Spring is beautiful but it's also the season when winter's toll
becomes apparent. Whether a winter was brutal or mild, a gardener
can stay well ahead of the game by evaluating its effect and acting
as quickly as possible in spring to cut losses, provide critical
help to plants that were hurt but are salvageable, or stop damage
that's still ongoing.
Walk through the landscape with us as we assess the damage after
one of the coldest, snowiest winters ever recorded. We'll help you
...and for answers in those situations where de-icing salt or
snow plowing may have affected plants or soil, jump to our
cross-reference links in Winter Damage to
...and for more vital signs in perennials as well as woody plants,
see Overlook proof of life.
In this section we direct you to look at growth
buds for viability. The growth bud is a
tightly compressed structure on a branch that developed but did not
expand during the latter part of the growing season. Instead, it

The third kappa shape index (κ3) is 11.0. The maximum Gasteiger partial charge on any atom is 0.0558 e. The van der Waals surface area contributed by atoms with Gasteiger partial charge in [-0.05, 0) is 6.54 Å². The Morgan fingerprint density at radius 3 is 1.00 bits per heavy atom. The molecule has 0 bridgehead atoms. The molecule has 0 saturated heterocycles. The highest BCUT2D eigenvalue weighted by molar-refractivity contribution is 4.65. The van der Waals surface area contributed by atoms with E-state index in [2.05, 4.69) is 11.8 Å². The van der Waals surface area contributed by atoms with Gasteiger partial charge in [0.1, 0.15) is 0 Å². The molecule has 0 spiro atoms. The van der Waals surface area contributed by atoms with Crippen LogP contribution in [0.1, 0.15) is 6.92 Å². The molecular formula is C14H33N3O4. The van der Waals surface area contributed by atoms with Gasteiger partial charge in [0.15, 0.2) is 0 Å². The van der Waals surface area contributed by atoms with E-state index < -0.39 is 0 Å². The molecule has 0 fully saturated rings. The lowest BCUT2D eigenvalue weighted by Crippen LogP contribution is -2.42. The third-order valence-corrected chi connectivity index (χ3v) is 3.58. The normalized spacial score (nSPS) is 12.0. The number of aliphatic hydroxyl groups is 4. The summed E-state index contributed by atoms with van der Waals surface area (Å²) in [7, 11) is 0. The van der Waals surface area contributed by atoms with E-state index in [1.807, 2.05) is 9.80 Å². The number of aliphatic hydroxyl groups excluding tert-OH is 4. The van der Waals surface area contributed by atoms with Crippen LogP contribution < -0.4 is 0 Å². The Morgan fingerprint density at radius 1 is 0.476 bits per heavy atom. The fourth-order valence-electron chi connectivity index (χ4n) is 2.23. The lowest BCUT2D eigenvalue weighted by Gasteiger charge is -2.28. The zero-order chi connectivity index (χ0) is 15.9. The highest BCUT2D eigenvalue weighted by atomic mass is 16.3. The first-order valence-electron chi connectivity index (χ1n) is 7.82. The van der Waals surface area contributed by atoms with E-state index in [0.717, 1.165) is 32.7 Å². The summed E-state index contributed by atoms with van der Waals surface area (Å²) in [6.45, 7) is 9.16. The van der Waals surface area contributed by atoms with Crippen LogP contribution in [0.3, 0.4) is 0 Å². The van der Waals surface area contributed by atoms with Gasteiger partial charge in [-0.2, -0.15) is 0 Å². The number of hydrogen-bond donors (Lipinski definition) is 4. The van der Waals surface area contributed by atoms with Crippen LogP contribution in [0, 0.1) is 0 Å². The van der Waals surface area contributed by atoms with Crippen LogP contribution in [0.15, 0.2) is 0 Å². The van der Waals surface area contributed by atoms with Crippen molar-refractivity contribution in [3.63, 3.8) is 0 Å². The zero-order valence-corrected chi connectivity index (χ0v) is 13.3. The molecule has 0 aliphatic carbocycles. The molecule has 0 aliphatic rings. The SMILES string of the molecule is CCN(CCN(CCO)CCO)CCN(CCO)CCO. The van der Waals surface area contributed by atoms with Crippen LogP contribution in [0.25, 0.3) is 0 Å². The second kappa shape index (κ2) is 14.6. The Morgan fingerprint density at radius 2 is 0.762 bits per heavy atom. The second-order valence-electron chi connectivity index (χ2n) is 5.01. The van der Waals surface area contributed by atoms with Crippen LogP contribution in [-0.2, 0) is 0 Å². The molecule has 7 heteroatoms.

covered itself with resin-filled cap and waited through
As an example, inside each bud on this twig from a white fir
(Abies concolor) is a shoot complete with a year's
needles; a bud on a mature limb may also contain an embryonic cone.
All the shoot needs is a cue from lengthening days plus water and
warmth. If it survived winter it will pop its protective scales and
quickly swell to become an 8-inch long branch.
Suddenly in trouble?
During a growing season plants almost always give plenty of
signals when something is not right. An observant gardener has time
to correct trouble before it's too late.
In spring, problems may follow a different schedule. There is
often little time to read the signs and deal with trouble from
winter damage. A plant may appear to "suddenly die" or develop
severe symptoms "overnight."
Other trouble related to winter damage can be subtle and
lingering. For instance, a tree with roots damaged by cold may
exhibit the same symptoms that occur when there are nutrient
deficiencies in the soil. The gardener who didn't take stock after
a tough winter may miss the connection and invest considerable
resources in fertilizing, unaware that it's not the best
This 8-piece chapter in our news helps you assess winter damage
right away and give you the best chance to reverse what's
reversible. Likewise, it will help you recognize the lost causes so
you don't spend time and money trying to save the incurable.